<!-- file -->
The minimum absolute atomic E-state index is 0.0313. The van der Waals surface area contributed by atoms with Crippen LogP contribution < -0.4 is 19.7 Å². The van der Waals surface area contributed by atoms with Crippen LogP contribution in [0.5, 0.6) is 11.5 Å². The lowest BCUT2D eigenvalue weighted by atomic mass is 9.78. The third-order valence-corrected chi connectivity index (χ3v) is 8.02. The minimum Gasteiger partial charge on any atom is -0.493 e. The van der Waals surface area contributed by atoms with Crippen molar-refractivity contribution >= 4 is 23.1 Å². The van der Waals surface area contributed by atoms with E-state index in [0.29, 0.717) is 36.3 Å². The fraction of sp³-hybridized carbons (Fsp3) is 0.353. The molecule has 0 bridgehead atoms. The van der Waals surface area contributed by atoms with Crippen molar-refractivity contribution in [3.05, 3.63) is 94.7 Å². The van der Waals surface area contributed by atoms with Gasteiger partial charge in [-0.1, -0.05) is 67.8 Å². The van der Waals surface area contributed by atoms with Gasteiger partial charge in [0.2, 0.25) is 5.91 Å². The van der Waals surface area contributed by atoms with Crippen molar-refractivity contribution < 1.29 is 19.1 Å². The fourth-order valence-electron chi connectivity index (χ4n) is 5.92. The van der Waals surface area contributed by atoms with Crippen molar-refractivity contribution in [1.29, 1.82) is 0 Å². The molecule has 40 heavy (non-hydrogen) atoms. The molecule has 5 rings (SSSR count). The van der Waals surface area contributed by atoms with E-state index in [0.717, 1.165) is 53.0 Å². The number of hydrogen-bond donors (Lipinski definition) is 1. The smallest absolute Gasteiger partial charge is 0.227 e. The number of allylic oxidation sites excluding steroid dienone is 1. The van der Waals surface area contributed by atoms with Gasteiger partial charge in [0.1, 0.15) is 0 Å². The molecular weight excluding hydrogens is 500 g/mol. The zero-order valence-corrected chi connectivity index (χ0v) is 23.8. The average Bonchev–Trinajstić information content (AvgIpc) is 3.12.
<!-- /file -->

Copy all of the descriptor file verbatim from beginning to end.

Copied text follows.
The minimum absolute atomic E-state index is 0.0313. The van der Waals surface area contributed by atoms with Crippen LogP contribution < -0.4 is 19.7 Å². The van der Waals surface area contributed by atoms with Crippen LogP contribution in [0.5, 0.6) is 11.5 Å². The lowest BCUT2D eigenvalue weighted by atomic mass is 9.78. The third-order valence-corrected chi connectivity index (χ3v) is 8.02. The minimum Gasteiger partial charge on any atom is -0.493 e. The van der Waals surface area contributed by atoms with Crippen molar-refractivity contribution >= 4 is 23.1 Å². The van der Waals surface area contributed by atoms with E-state index in [0.29, 0.717) is 36.3 Å². The fraction of sp³-hybridized carbons (Fsp3) is 0.353. The molecule has 0 bridgehead atoms. The van der Waals surface area contributed by atoms with Crippen molar-refractivity contribution in [3.05, 3.63) is 94.7 Å². The van der Waals surface area contributed by atoms with Gasteiger partial charge in [-0.1, -0.05) is 67.8 Å². The van der Waals surface area contributed by atoms with Gasteiger partial charge in [0.2, 0.25) is 5.91 Å². The van der Waals surface area contributed by atoms with Crippen molar-refractivity contribution < 1.29 is 19.1 Å². The fourth-order valence-electron chi connectivity index (χ4n) is 5.92. The van der Waals surface area contributed by atoms with Crippen molar-refractivity contribution in [1.29, 1.82) is 0 Å². The molecule has 40 heavy (non-hydrogen) atoms. The molecule has 5 rings (SSSR count). The van der Waals surface area contributed by atoms with E-state index in [0.717, 1.165) is 53.0 Å². The number of hydrogen-bond donors (Lipinski definition) is 1. The smallest absolute Gasteiger partial charge is 0.227 e. The number of allylic oxidation sites excluding steroid dienone is 1. The van der Waals surface area contributed by atoms with Gasteiger partial charge in [0.1, 0.15) is 0 Å². The molecular weight excluding hydrogens is 500 g/mol. The zero-order valence-corrected chi connectivity index (χ0v) is 23.8. The average Bonchev–Trinajstić information content (AvgIpc) is 3.12.